Enhanced disease resistance of transgenic homozygous lines to several fungal pathogens. F.O., Fusarium oxysporum; C.h., Colletotrichum higginsianum; R.S., Rhizoctonia solani. Disease manifestations assessed until 6 days after inoculation

Bacterial inhibition assays in transgenic leaflets

We collected TF and EF from the leaflets of three transgenic homozygous lines and a non-transformed line in order to study their effects on the activity of LL-37. The inhibition of the bacterial (P. carotovorum subsp. carotovorum) growth by TF and EF was evaluated using the spectrophotometric method. As expected, bacteria grew normally when they were incubated in LB medium only and in TF or EF obtained from the non-transformed line, while the growth was completely inhibited when EF obtained from the three transgenic lines was added to the LB medium (Fig. 8). Bacteria also grew well in the TF obtained from the three transgenic lines, although their growth was lower than that in LB medium alone.
Fig. 8

Bacterial inhibition assays of total fluid (TF) and extracellular fluid (EF) obtained from the leaflets of transgenic homozygous lines; LB Luria–Bertani medium

Discussion

In response to a microbial attack, plants activate a complex series of responses that lead to the local and systemic induction of a broad spectrum of antimicrobial defenses (Kim and Martin 2004; Kunkel 2002). When induced defense responses are rapidly and coordinately triggered during a given plant–pathogen interaction, plants become broadly resistant to diseases. These defense responses include the strengthening of mechanical barriers, oxidative burst, and production of antimicrobial compounds (Hammond-Kosack and Parker 2003; Park 2005). Some research has been performed to bolster plant defenses against bacteria and fungi by genetically engineering plants to express antimicrobial peptides (Lee et al. 2008; Prasad et al. 2008).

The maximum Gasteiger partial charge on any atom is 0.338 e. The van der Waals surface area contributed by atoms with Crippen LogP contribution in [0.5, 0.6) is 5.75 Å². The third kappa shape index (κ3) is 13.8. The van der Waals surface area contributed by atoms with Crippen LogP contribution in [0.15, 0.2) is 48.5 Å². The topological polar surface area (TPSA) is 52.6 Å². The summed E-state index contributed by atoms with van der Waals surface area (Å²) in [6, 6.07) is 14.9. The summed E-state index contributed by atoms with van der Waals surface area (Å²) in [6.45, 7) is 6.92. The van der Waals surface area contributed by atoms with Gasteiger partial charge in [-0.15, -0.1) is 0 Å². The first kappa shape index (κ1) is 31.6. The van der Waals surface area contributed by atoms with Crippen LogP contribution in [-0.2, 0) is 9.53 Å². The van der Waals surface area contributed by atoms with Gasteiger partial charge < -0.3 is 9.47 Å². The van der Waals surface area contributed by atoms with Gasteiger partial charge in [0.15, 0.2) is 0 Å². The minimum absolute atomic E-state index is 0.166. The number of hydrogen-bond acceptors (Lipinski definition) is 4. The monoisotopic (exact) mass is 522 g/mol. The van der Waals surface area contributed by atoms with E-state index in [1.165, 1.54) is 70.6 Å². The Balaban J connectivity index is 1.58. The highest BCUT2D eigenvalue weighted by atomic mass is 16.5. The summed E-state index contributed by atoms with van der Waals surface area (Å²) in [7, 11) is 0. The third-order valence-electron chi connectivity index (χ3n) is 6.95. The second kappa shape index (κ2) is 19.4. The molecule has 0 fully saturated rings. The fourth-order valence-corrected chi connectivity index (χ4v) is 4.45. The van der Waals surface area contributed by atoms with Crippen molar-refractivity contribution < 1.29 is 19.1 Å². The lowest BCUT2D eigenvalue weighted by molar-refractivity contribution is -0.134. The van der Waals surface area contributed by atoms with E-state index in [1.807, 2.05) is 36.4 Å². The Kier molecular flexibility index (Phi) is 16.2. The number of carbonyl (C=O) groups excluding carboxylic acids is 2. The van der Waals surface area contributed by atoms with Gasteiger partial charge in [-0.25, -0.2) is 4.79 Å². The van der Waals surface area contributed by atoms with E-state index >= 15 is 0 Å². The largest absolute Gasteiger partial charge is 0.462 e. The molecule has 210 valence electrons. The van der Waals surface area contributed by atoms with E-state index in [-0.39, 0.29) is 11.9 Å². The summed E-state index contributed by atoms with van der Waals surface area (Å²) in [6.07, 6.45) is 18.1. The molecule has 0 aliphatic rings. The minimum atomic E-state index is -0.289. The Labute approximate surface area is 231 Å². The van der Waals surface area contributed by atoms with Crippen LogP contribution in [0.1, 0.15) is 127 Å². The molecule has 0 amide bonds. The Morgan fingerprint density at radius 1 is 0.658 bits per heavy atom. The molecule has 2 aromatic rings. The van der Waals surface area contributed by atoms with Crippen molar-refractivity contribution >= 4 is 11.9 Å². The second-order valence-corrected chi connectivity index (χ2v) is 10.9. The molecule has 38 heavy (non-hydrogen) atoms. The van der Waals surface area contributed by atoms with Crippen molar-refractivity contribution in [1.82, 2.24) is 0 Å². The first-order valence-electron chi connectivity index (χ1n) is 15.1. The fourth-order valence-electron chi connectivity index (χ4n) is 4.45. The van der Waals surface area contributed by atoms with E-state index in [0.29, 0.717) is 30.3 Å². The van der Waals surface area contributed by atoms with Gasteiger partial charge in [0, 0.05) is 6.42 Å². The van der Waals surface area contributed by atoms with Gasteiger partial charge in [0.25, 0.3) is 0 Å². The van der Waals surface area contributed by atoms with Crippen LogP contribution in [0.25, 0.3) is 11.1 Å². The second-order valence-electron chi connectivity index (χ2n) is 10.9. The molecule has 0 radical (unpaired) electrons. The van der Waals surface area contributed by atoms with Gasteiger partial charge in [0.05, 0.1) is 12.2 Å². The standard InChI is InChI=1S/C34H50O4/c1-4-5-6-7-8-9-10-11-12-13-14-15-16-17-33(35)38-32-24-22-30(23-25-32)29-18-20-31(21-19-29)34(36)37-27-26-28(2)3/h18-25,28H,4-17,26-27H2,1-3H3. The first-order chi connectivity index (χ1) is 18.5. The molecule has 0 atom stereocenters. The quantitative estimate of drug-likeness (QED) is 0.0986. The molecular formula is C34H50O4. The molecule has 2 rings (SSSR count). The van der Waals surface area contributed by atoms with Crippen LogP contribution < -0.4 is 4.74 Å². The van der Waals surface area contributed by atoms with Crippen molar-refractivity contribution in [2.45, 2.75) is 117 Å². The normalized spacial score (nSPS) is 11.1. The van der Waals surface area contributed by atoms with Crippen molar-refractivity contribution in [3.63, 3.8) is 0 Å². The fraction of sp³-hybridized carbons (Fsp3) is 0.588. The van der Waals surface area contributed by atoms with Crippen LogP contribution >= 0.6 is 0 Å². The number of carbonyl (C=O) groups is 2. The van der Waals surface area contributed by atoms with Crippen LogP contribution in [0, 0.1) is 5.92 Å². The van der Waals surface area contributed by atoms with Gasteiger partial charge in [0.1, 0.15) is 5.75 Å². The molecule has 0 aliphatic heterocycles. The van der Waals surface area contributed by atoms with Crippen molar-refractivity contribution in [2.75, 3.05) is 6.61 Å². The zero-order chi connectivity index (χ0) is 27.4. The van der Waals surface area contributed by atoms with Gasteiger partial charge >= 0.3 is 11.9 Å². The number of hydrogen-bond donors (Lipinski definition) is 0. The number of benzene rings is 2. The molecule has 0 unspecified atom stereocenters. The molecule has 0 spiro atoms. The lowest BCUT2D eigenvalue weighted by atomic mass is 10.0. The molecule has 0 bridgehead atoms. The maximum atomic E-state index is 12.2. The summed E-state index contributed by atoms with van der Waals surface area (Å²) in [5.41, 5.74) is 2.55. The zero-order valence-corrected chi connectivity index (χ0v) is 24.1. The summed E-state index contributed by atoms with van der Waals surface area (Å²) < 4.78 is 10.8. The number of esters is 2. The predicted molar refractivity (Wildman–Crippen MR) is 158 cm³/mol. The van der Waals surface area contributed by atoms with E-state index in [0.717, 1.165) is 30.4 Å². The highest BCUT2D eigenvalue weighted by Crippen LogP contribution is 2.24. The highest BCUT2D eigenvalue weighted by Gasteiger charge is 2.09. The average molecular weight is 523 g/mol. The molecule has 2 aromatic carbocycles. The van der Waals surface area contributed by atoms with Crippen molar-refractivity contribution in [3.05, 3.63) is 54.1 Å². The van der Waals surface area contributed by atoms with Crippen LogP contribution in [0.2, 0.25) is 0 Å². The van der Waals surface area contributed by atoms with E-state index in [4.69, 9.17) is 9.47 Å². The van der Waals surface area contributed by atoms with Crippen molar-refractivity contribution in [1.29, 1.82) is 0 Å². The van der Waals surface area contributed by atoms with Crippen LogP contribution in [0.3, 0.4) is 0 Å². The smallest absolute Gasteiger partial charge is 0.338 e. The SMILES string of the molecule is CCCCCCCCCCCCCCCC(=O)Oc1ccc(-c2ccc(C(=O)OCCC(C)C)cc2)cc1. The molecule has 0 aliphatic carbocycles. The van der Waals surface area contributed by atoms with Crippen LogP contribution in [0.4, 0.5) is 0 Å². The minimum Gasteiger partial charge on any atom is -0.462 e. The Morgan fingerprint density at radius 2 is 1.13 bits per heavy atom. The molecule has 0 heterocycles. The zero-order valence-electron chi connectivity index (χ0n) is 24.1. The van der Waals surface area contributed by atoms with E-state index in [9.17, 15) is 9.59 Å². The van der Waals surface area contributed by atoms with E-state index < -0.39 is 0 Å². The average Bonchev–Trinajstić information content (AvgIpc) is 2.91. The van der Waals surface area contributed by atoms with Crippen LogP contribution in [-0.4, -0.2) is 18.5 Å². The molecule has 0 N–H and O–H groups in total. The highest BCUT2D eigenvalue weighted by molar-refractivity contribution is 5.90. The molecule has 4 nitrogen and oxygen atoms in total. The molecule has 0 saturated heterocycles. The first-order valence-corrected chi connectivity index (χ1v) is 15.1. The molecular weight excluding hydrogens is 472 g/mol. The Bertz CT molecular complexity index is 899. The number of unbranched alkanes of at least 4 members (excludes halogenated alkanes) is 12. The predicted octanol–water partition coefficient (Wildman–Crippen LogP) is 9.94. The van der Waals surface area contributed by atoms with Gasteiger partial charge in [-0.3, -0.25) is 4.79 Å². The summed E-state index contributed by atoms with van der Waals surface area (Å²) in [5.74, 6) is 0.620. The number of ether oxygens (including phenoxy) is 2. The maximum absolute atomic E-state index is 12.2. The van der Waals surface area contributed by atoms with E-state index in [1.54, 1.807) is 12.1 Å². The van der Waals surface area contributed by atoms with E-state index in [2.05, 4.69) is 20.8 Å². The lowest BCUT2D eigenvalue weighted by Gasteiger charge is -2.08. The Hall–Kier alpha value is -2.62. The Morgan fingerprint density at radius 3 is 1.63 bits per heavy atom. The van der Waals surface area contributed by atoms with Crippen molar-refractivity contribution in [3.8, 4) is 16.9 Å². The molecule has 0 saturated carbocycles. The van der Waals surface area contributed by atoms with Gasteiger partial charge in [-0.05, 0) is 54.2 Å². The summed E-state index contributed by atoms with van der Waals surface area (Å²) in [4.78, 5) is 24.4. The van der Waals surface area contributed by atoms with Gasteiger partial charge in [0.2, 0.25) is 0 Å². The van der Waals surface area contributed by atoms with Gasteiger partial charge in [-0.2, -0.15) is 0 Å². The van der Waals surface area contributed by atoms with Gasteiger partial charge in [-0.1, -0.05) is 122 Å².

In this study, we have chosen a variant of the antimicrobial peptide LL-37 as an interesting candidate for transgenic plant expression; this variant is designed to target the peptide into extracellular spaces. Extracellular targeting was originally intended to prevent possible deleterious effects of the peptide in plant cells. Moreover, secretion into extracellular spaces allows the plant-produced peptide to come into direct contact with pathogens growing and multiplying extracellularly before attacking the cells (Ponti et al. 2003). We developed homozygous Chinese cabbage lines stably expressing LL-37, which did not cause adverse effects on the plant phenotypes. These transgenic homozygous lines were tested with four important pathogens of this crop and found to inhibit the growth of the bacterial pathogen causing Chinese cabbage rot and also that of three fungal pathogens.

The results of our pathogenicity assays suggest that the expression of LL-37 provides a moderate level of resistance against a bacterial pathogen (P. carotovorum subsp. carotovorum) at the inoculum concentration of 104 CFU/mL. However, the extent of disease suppression provided by LL-37 expression was reduced as the inoculum concentrations were increased to 106 and 108 CFU/mL. Moreover, we observed reduction in the survival of P. carotovorum subsp. carotovorum cells incubated with EF from LL-37-expressing Chinese cabbage cell lines. However, bacteria grew normally when they were incubated in LB medium only and in TF or EF obtained from a non-transformed cell line. Therefore, leaves appeared to express LL-37 at sufficient levels in the extracellular spaces to retard bacterial multiplication and hence decrease disease severity. The functionality of this transgene and the presence of antimicrobial activity in the EF indicates that the LL-37 peptide was properly targeted to the extracellular space even with a foreign plant signal peptide. Furthermore, the mammalian peptide was not subjected to a processing step in the foreign plant cell environment that rendered it inactive.